More $20/week shoppers

Our 17 year old son is almost done with his week of $20 meals. He’ll be guest-posting here soon to share his impressions of how the week went. Next up: our 16 year old daughter and one of our 13 year old sons. I spent yesterday afternoon toodling around to various stores with them. I NEVER go to that many stores in one day on my own, instead preferring to grab good prices here and there gradually. But they’d really been studying the ads, and I wanted to help them get the best deals for their shopping day.

Above you can see how our 13 year old son spent his $20. Lots of ramen, hot dogs, and processed cheese — probably more processed stuff than he usually eats in two months. But he did get some fruits and veggies in there. At the end he had a couple bucks extra which he promptly went back and spent on Sprite and root beer. And I have to hand it to him: he provided himself a huge number of calories for $19.80. Below I listed all the food he bought. Divided by 7 days, that’s 4800 calories per day. He won’t starve. I am guessing he will be my kid who gets most tired of cooking for himself, but he began very well. Today, all by himself, he made himself two absolutely lovely loaves of bread.

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The other shopper was our 16 year old daughter. She definitely felt a little bogged down trying to figure quantities of various things for multiple meals. But she shopped carefully and ended up with a total expense of $18.60. The camera seems to have eaten the picture of her food, darn it anyway. But here’s the calorie breakdown of what she bought– again, plenty of food. These kids are not going to be hungry. She’s got some fairly ambitious plans, including potato soup, chicken calzones, and Spanish rice. And knowing her, she’ll do a great job at this week.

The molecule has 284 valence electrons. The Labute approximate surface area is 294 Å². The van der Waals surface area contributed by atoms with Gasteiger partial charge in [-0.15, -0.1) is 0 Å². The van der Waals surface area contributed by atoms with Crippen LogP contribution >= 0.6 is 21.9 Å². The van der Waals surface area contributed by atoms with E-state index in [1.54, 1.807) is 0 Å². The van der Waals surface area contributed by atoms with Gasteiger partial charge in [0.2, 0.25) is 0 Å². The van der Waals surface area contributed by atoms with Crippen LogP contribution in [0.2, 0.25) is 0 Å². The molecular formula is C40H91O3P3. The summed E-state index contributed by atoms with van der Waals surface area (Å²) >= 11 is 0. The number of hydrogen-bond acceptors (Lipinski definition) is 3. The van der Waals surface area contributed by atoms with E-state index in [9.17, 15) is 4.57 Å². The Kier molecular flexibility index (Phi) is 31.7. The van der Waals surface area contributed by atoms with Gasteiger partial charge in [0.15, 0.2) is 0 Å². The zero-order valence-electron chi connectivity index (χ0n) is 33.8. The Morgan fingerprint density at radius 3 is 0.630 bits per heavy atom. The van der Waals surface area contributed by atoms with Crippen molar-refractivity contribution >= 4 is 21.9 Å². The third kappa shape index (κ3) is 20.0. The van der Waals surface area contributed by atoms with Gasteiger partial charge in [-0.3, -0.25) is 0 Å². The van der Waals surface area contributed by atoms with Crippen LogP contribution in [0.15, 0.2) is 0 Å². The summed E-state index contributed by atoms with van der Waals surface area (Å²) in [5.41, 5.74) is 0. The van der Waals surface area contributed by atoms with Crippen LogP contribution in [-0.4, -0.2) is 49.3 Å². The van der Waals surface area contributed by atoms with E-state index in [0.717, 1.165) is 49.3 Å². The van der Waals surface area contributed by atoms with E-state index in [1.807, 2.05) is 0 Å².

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{ 16 Comments }

  1. I think this is such an awesome experience fo your kids.
    Blessings,
    Dawn

  2. Good to see your daughter got some carrots in there. I guess your kids are not big banana eaters? I would have thought those would be cheap fruit.

  3. What a great experiment! We spend a little bit less each week per person, but my kids are much younger also. I’m tucking this idea away for when they are older. May I ask your grading scale? I was surprised to see butter getting a lower score than Ramen. I’d be interested in hearing how you chose your grades.

  4. I’m smiling over the photo of your 13 yo with his soda. That is exactly what my 13 yo would have on his list, too, and probably be most happy about in such an experiment. I think it’s because it’s a treat at our home (and yours, too, I gather….) that makes it such a score. 🙂

  5. I am intrigued by this project – what a great idea – I am also astonished at the amount of food your daughter got for just $18.60! You are clearly blessed to live in an area with reasonable food prices. That same amount of food, in my area (greater Chicagoland), would be at least $30, if not more. Even *with* generics.